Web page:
Eastern philosophy popularizer and mind-body pioneer Chopra has done novels before, and critics have not found fiction his long suit. That should change with this tale of how the Indian prince Siddhartha came to be the enlightened one, the Buddha. The subject is tailor-made for Chopra. He can draw on what he's familiar with: the ancient Indian culture that shaped the historic personage of the Buddha, and the powers of mind that meditation harnesses. Although the novel begins a little slowly with exposition and character introduction, once the character of the Buddha is old enough to occupy center stage, Chopra simply portrays the natural internal conflict experienced by any human seeking spiritual wisdom and transformation. Centered on a single character, the narrative moves forward simply and inexorably. Especially imaginative and intriguing is the low-key nature of the Buddha's enlightenment experience. In case Chopra's fans want something more direct, an epilogue and concluding "practical guide" offer nonfiction commentary and teaching on core Buddhist principles. Chopra thanks a film director friend for sparking the project, and the novel has clear cinematic potential. This fast and easy-to-read book teaches without being didactic. Chopra scores a fiction winner.
Books on Buddhism may overflow the shelves, but the life story of the Buddha himself has remained obscure despite over 2,500 years of influence on millions of people around the world. In an attempt to rectify this, and to make the Buddha and Buddhism accessible to Westerners, the beloved scholar and author of such sweeping religious studies as A History of God has written a readable, sophisticated, and somewhat unconventional biography of one of the most influential people of all time. Buddha himself fought against the cult of personality, and the Buddhist scriptures were faithful, giving few details of his life and personality. Karen Armstrong mines these early scriptures, as well as later biographies, then fleshes the story out with an explanation of the cultural landscape of the 6th century B.C., creating a deft blend of biography, history, philosophy, and mythology.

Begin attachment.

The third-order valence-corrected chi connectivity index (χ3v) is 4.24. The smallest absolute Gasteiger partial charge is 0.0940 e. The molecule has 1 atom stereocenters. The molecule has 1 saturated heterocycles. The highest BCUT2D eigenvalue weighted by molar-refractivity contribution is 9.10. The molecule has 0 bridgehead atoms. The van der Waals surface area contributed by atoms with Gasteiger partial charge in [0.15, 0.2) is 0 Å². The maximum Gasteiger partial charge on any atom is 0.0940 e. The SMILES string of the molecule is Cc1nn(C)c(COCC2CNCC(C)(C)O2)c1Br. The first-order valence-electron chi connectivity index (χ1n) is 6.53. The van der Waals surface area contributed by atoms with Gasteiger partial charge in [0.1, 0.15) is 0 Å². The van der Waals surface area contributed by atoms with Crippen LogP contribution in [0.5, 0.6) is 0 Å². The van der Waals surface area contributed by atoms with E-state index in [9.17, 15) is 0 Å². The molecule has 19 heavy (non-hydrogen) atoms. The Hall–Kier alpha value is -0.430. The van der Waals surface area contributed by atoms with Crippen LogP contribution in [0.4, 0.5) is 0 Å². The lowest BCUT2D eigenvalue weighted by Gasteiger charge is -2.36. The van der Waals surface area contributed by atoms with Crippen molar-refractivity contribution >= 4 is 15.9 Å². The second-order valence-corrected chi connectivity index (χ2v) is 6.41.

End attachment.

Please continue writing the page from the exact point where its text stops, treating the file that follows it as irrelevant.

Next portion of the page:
At the age of 29, Siddhartha Gautama walked away from the insulated pleasure palace that had been his home and joined a growing force of wandering monks searching for spiritual enlightenment during an age of upheaval. Armstrong traces Gautama's journey through yoga and asceticism and grounds it in the varied religious teachings of the time. In many parts of the world during this so-called axial age, new religions were developing as a response to growing urbanization and market forces. Yet each shared a common impulse-they placed faith increasingly on the individual who was to seek inner depth rather than magical control. Taoism and Confucianism, Hinduism, monotheism in the Middle East and Iran, and Greek rationalism were all emerging as Gautama made his determined way towards enlightenment under the boddhi tree and during the next 45 years that he spent teaching along the banks of the Ganges. Armstrong, in her intelligent and clarifying style, is quick to point out the Buddha's relevance to our own time of transition, struggle, and spiritual void in both his approach-which was based on skepticism and empiricism-and his teachings.
Despite the lack of typical historical documentation, Armstrong has written a rich and revealing description of both a unique time in history and an unusual man. Buddha is a terrific primer for those interested in the origins and fundamentals of Buddhism.